Does Sir Philip Sidney's poetry conform to his ideas about poetry as set forth in his "Apology for Poetry"?

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vangoghfan eNotes educator| Certified Educator

In a particularly important passage of his Apology for Poetry, Sir Philip Sidney sums up a number of his most significant assumptions about poetry as an art. He speaks of poets as writers who create in order

to imitate: and imitate both to delight and teach: and delight to move men to take that goodness in hand, which without delight they would fly as from a stranger: and teach, to make them know that goodness whereunto they are moved, which [is] the noblest scope to which ever any learning was directed . . . .

In other words, poets write in order both to please and to instruct. They offer pleasure so that their readers will learn (and embrace) morality. Without being offered such pleasure, many persons might ignore or reject moral teachings. The greatest purpose of learning is to move people to want to be virtuous.  Thus, the chief goal of poetry is to promote virtue.

Do Sidney’s own poems exemplify his ideas about the methods and purposes of poetry? The short answer is an emphatic “yes.” Consider, for example, sonnet 5 from his Astrophil and Stella sonnet sequence, which teaches the following lessons in the following lines:

Lines 1-2: God created our eyes to serve our reason.  (The implication is that our reason should not serve our eyes.)

Lines 2-3: The reason or soul ought to rule the body.

Lines 3-4: Anyone who departs from the rules of reason is merely seeking his or her own pain. Such a person is a traitor to Nature (and thus, implicitly, to God, the creator of Nature).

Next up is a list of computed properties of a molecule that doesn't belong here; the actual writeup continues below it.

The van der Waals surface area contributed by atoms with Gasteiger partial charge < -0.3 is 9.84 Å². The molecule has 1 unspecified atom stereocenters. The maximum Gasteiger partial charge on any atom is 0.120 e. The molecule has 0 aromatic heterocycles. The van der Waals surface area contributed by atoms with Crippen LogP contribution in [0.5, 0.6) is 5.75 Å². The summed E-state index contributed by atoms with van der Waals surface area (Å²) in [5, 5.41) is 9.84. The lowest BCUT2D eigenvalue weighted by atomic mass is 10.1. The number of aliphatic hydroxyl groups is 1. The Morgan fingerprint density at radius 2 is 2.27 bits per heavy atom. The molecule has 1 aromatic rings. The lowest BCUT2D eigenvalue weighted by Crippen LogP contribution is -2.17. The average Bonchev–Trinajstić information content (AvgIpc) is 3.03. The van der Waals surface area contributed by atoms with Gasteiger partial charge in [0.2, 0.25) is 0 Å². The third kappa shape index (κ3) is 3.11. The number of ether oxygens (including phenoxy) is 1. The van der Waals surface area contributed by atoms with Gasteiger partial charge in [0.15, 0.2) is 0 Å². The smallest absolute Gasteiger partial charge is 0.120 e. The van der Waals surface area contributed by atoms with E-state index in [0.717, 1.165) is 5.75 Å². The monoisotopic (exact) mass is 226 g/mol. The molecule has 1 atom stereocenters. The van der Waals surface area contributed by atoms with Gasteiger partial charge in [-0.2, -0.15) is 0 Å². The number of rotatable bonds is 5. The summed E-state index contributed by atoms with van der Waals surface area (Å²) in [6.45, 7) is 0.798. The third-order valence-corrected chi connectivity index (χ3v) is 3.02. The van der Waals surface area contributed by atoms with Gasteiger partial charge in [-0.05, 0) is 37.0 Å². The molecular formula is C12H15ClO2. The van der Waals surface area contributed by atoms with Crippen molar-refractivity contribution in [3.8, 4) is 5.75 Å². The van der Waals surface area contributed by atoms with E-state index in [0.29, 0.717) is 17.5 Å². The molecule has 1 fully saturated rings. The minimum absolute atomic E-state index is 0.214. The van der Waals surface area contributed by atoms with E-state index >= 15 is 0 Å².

Lines 5-7: Cupidinous love (that is, selfish desire) is a kind of idol which we often worship instead of God. In other words, we often worship ourselves.

Line 8: Cupid, the personification of selfish desire, can damage both our bodies and our souls.

Line 9: In truth, the only true source of beauty is virtue (with the implication that the source of all virtue is God).

Line 10: Any beautiful thing or person here on earth is merely a shadow or imitation emanating from God, the source of true beauty.

Line 11: Any beautiful thing or person on earth is ephemeral because it is made up of earthly elements.  The earthly elements will eventually separate from one another. Thus earthly beauty will inevitably decay (with the implication that heavenly beauty is eternal).

Lines 12-13: God put us on earth so that we can journey back to heaven, our true home.

Line 14: In spite of the fact that he knows and confesses all these standard Christian truths of his era, Astrophil ironically, foolishly, and comically still remains obsessed, at the end of the poem, with his selfish desire for Stella’s physical beauty.

This poem, then, like many sonnets in the sequence, teaches not only overtly and explicitly (as in the first thirteen lines) but also implicitly and ironically (as in line 14). The final line, in particular, provides us with the pleasure of humor while also teaching us indirectly the valuable lesson that we should resist selfish desire.